There is no restriction on when or how long ago you or your child took a math course. We want to learn about the methods of handling math that worked best for you. We are equally interested in methods that were not particularly successful or useful.

If you or your child are considering taking math courses at any level, you should read these survey questions. They may help you get the information you need to complete your courses successfully.

**Instructions**

In your responses, please provide me with contact information (name, address, email, phone) so that I may reach you for possible clarifications and follow-up interviews. Please also include your age (closest to five-year multiples, i.e., 20-25, 25-30, etc.); the highest level of education you have completed; your primary reading medium; and your current employment status and job title.

You need not answer all of the questions, since some of them may not be relevant to your experience. You do not have to answer questions separately. You may provide a narrative summary for your response to this survey.

If you require additional information about these questions, please get in touch with me. You may contact me by email, phone, or snail mail. My contact information appears at the end of the survey.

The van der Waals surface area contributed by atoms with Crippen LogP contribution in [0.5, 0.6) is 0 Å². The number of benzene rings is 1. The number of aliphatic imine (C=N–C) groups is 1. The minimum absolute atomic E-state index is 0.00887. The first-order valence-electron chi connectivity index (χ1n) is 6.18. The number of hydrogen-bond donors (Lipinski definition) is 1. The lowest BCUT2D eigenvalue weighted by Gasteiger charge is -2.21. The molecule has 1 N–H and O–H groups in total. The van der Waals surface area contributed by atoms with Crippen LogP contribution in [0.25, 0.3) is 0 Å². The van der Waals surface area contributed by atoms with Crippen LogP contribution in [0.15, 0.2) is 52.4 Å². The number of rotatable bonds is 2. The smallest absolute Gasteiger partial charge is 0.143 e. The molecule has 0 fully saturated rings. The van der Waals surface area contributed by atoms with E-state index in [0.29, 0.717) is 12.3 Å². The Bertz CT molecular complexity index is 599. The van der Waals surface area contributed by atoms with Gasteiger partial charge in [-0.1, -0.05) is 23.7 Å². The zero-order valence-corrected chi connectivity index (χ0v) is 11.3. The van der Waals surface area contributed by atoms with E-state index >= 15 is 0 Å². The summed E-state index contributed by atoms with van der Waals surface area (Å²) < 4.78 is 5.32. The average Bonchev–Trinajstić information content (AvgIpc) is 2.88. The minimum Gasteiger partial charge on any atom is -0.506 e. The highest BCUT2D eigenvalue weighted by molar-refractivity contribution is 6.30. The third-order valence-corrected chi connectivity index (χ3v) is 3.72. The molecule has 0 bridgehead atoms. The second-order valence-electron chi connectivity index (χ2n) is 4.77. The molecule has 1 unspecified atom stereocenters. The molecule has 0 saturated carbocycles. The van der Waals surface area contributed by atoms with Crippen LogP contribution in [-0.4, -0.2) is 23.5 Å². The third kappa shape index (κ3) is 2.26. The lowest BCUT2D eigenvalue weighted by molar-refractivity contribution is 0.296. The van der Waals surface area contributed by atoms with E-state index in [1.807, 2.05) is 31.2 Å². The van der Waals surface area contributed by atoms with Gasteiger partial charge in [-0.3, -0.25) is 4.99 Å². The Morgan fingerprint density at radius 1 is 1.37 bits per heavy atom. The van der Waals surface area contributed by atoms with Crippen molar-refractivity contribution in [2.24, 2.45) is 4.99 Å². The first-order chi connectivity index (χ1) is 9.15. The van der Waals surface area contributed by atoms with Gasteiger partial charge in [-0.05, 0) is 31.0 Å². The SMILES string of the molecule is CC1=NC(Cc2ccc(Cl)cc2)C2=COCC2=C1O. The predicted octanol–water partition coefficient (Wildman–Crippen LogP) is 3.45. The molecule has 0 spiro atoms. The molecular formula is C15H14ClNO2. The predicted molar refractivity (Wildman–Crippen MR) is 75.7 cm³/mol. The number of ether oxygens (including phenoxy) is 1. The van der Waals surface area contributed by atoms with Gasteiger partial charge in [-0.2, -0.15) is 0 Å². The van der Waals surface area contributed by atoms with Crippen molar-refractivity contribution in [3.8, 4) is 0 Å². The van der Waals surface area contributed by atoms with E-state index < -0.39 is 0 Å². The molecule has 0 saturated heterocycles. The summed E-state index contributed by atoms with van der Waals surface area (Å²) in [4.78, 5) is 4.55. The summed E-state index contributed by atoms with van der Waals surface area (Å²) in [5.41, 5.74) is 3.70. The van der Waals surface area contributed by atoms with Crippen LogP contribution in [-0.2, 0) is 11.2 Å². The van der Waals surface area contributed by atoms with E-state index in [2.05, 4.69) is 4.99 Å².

You may submit your responses by email or snail mail (Braille or print please, no audio) to the addresses shown below. Please complete this survey by April 15, 2011. Persons taking courses after this date may respond later, as I anticipate a continuation of this survey.

Your answers will not be used to judge your mathematical strengths or weaknesses. Any personal information you may reveal in your responses will remain confidential. Names, mailing addresses, email addresses, and phone numbers will not be distributed.

**Survey Questions**

Here are the questions to consider:

1. What math or math-based science courses have you taken (elementary, secondary, community college/university, graduate school)? Specify the level of each course, and describe the subject matter that was included.

2. Were classroom lectures useful to you? Since mathematics is generally communicated visually, tell us as specifically as you can what you actually learned from these lectures. If lectures were not helpful, tell us what you did to compensate for the missing information.

3. Were you able to take classroom notes? If so, tell us what method you used: large print, hardcopy Braille, electronic or live notetakers, audio recordings, etc.

4. How did you handle reading assignments? Tell us about your use of Braille textbooks, recorded textbooks, large print textbooks, or the use of live readers or tutors.